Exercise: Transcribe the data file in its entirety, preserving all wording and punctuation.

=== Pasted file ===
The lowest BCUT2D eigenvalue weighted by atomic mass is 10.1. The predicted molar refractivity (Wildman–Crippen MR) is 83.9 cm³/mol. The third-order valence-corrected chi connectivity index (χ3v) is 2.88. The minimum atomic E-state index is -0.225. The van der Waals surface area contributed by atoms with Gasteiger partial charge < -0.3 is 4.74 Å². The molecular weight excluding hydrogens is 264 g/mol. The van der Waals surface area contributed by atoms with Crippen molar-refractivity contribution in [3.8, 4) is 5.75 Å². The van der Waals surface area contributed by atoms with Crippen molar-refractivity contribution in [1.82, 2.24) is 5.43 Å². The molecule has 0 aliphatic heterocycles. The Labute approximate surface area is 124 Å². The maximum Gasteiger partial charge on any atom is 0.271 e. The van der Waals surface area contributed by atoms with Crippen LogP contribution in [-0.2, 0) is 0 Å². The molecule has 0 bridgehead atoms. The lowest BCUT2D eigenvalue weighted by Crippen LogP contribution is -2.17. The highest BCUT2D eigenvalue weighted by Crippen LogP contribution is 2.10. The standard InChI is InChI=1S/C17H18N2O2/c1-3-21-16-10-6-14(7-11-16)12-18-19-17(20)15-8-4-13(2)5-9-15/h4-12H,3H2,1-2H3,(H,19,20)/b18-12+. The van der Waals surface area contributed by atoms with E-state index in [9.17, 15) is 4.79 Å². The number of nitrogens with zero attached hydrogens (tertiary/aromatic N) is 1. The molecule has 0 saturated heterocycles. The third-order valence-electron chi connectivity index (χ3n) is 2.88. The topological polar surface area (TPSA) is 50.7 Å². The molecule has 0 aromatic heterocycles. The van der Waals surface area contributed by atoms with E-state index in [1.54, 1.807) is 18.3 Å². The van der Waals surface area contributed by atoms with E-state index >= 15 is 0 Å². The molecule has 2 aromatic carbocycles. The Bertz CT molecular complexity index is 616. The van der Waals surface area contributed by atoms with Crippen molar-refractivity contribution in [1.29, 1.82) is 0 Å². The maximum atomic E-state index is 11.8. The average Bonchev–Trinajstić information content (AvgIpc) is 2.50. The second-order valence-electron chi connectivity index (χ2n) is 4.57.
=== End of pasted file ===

The lowest BCUT2D eigenvalue weighted by atomic mass is 10.1. The predicted molar refractivity (Wildman–Crippen MR) is 83.9 cm³/mol. The third-order valence-corrected chi connectivity index (χ3v) is 2.88. The minimum atomic E-state index is -0.225. The van der Waals surface area contributed by atoms with Gasteiger partial charge < -0.3 is 4.74 Å². The molecular weight excluding hydrogens is 264 g/mol. The van der Waals surface area contributed by atoms with Crippen molar-refractivity contribution in [3.8, 4) is 5.75 Å². The van der Waals surface area contributed by atoms with Crippen molar-refractivity contribution in [1.82, 2.24) is 5.43 Å². The molecule has 0 aliphatic heterocycles. The Labute approximate surface area is 124 Å². The maximum Gasteiger partial charge on any atom is 0.271 e. The van der Waals surface area contributed by atoms with Crippen LogP contribution in [-0.2, 0) is 0 Å². The molecule has 0 bridgehead atoms. The lowest BCUT2D eigenvalue weighted by Crippen LogP contribution is -2.17. The highest BCUT2D eigenvalue weighted by Crippen LogP contribution is 2.10. The standard InChI is InChI=1S/C17H18N2O2/c1-3-21-16-10-6-14(7-11-16)12-18-19-17(20)15-8-4-13(2)5-9-15/h4-12H,3H2,1-2H3,(H,19,20)/b18-12+. The van der Waals surface area contributed by atoms with E-state index in [9.17, 15) is 4.79 Å². The number of nitrogens with zero attached hydrogens (tertiary/aromatic N) is 1. The molecule has 0 saturated heterocycles. The third-order valence-electron chi connectivity index (χ3n) is 2.88. The topological polar surface area (TPSA) is 50.7 Å². The molecule has 0 aromatic heterocycles. The van der Waals surface area contributed by atoms with E-state index in [1.54, 1.807) is 18.3 Å². The van der Waals surface area contributed by atoms with E-state index >= 15 is 0 Å². The molecule has 2 aromatic carbocycles. The Bertz CT molecular complexity index is 616. The van der Waals surface area contributed by atoms with Crippen molar-refractivity contribution in [1.29, 1.82) is 0 Å². The maximum atomic E-state index is 11.8. The average Bonchev–Trinajstić information content (AvgIpc) is 2.50. The second-order valence-electron chi connectivity index (χ2n) is 4.57.